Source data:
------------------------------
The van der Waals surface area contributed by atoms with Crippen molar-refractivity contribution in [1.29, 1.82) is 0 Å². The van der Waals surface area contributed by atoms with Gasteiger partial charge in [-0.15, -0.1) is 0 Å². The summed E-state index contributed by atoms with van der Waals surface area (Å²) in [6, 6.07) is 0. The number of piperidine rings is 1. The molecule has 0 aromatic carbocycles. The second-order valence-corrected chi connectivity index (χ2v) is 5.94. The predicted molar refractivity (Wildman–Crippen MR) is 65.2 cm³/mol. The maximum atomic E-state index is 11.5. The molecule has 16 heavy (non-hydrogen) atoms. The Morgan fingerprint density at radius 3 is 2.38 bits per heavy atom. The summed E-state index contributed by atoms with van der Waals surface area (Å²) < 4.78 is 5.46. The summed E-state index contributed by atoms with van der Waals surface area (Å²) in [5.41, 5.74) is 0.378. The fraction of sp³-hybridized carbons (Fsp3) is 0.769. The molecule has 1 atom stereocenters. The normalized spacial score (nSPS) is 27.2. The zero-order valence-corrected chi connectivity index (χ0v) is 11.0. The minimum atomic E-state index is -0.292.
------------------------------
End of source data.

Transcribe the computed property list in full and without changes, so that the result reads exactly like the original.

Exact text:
The van der Waals surface area contributed by atoms with Crippen molar-refractivity contribution in [1.29, 1.82) is 0 Å². The van der Waals surface area contributed by atoms with Gasteiger partial charge in [-0.15, -0.1) is 0 Å². The summed E-state index contributed by atoms with van der Waals surface area (Å²) in [6, 6.07) is 0. The number of piperidine rings is 1. The molecule has 0 aromatic carbocycles. The second-order valence-corrected chi connectivity index (χ2v) is 5.94. The predicted molar refractivity (Wildman–Crippen MR) is 65.2 cm³/mol. The maximum atomic E-state index is 11.5. The molecule has 16 heavy (non-hydrogen) atoms. The Morgan fingerprint density at radius 3 is 2.38 bits per heavy atom. The summed E-state index contributed by atoms with van der Waals surface area (Å²) < 4.78 is 5.46. The summed E-state index contributed by atoms with van der Waals surface area (Å²) in [5.41, 5.74) is 0.378. The fraction of sp³-hybridized carbons (Fsp3) is 0.769. The molecule has 1 atom stereocenters. The normalized spacial score (nSPS) is 27.2. The zero-order valence-corrected chi connectivity index (χ0v) is 11.0. The minimum atomic E-state index is -0.292.